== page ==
By James Tabafunda
Northwest Asian Weekly
Whenever he strikes the first note or chord on the acoustic guitar, Angelo Pizarro hopes it creates a “nice tone” for his audiences to enjoy. And once he starts playing, his passion for what he calls “a mixture of what I like” — an improvisational blend of traditional Filipino–Spanish music with jazz and pop — is made very clear after he performs for several hours without taking any breaks.
“Instead of 8 to 10 [o’clock] or something like that, I would play from 8 to whenever,” Pizarro, 51, said. “I just love to play, but to tell you the truth, the time goes so quick.”
In his 40 years as a musician and composer, he has taken his talent for playing music and brought it to larger audiences, gaining success in the process.
He is the 2004 and 2005 Northwest District winner of Guitar Center’s Guitarmageddon, a 2005 Answering the Cry of the Poor-GK Ambassador of Goodwill, and a recipient of the Art of Urban Living Award from Broadway Market.
As for his 2009 Asian American Pioneers in Music award from the Northwest Asian Weekly Foundation, he said, “I feel honored and blessed to be recognized.”
“He’s proud of representing the Filipino community, and the support that he’s been getting from them has been tremendous. Just being within this area, all the Filipinos are really coming up to us and saying how proud they are of him,” said his wife Annette.
Pizarro and his wife met in 1972 and have been married for 25 years. They have a son named Joshua.
Pizarro says he has performed at almost 60 local community festivals and corporate events in the last six years. He aims to help organizations and meet more people. He has also performed at 10 benefit concerts around the country.
For Pizarro, music began as a family activity as he was growing up in the Philippines. Music continues to be a family affair as Annette manages his full, non-stop performance schedule.
“I just carry all the equipment and play,” Pizarro said, referring to his role in their family business.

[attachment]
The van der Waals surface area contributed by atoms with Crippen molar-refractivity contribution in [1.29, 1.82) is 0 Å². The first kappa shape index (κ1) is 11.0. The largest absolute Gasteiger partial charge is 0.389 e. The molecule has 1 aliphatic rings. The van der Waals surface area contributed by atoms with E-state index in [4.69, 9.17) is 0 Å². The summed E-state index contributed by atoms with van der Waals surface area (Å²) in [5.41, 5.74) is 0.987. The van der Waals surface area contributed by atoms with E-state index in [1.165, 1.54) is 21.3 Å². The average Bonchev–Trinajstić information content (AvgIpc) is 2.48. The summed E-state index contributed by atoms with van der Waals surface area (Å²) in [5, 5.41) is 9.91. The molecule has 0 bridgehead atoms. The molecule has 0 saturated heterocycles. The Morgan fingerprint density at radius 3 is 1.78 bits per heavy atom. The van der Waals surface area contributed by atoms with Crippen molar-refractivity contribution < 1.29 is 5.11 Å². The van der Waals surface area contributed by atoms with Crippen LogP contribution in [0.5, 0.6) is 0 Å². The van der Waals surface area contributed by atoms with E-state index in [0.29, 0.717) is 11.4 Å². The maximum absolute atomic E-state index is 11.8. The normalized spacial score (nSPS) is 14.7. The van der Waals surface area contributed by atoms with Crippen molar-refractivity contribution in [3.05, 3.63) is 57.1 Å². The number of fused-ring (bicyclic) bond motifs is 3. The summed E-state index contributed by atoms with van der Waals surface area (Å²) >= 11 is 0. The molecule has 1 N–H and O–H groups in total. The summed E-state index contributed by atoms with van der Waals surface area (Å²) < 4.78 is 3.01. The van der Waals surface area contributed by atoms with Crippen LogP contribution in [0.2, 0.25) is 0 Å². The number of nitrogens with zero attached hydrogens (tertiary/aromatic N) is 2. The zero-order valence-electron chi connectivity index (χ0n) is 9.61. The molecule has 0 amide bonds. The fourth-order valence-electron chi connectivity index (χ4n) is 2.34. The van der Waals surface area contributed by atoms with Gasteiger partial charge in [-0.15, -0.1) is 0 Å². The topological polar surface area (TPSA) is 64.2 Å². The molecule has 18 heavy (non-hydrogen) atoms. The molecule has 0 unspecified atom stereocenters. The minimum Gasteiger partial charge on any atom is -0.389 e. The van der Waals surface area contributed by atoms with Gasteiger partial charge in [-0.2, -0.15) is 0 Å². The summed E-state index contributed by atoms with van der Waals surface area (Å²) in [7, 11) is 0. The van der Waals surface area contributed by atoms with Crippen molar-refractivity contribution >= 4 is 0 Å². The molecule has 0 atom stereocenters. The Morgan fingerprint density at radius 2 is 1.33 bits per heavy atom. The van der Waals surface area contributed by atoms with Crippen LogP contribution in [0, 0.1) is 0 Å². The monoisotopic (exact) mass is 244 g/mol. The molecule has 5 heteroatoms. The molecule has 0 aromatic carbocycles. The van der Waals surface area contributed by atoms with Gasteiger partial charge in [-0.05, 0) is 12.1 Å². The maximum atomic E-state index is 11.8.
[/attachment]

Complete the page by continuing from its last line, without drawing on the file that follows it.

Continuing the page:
One of his strongest influences is his father, Gen, who played the saxophone. He was a disc jockey who played different genres of music — Filipino folk music, polkas, and cha-chas — at several fiestas in Santa Maria, Ilocos Sur. This inspired Pizarro to pick up the saxophone as his first instrument.
Another one of his influences is his older brother Wilfred. Wilfred had taught himself to play the guitar. In 1969, 12-year-old Angelo decided he would follow his brother’s example and focus on the guitar.
After arriving in the United States, Pizarro said, “My cousin was trying to get me into a saxophone class at Sharples Junior High School, but they didn’t have any. So, it was a guitar class, and I got signed in.”
Carlos Santana is one of many guitarists that he admires. “I was challenged to do [the song] ‘Black Magic Woman’ — to learn the lines — by this guy named Manuel Carrillo,” Pizarro said. He met Carrillo’s challenge and learned to play the song by listening to the record — a method called ear training. After he was successful, he was asked to join Carrillo’s band. “Then, I was into playing music in the Rainier Beach High School Jazz Ensemble and the Franklin High School Jazz Lab,” Pizarro said.
Pizarro attended Cornish College of the Arts for six months in 1981 and studied music theory.
In 1985, he began working at the U.S. Postal Service. He retired last December after working at its Wallingford Station for the last 23 years in finance.
He now focuses on learning and growing as a performer and inspiring the youngest Pizarro family members to carry on the family’s tradition of playing music.
He is proud of writing and performing “Pearl of the Orient” in 1995 as the prelude to “Heart of the Son,” a play written by Seattle playwright Timoteo Cordova about the Philippine–Spanish revolution.
“From then on, when I started, I never wanted to put down the acoustic guitar. Once in a while, I play the electric [guitar], but it’s not as romantic or fun,” he admitted.
Pizarro continues to perform at Snoqualmie Casino’s Café Drip on Friday and Saturday evenings, the Blossom Asian Bistro in Renton, and Casa Feliz Mexican Bar and Grill in Seattle.
For Pizarro, music has always been a way to convey all of his emotions and share Filipino culture with friends, family, and audience members. With all his travels, carrying around all his equipment can be a little bothersome.
“Maybe I should haved taken [the] flute, it’s easier to carry around,” he said with a smile. “Or a piccolo or a harmonica.” ♦
Angelo Pizarro will be at the JazzPhil Festival on Dec. 4 and 5 at the Catalina Jazz Club in Hollywood, Calif., and has a CD out titled, “Serendipity.” For more information, e-mail email@example.com and visit www.angelopizarro.com.
Meet Pizarro at NWAWF’s Pioneers in Music Awards Gala and Banquet on Oct. 16. For more information, visit pioneers.nwasianweeklyfoundation.org.
James Tabafunda can be reached at firstname.lastname@example.org.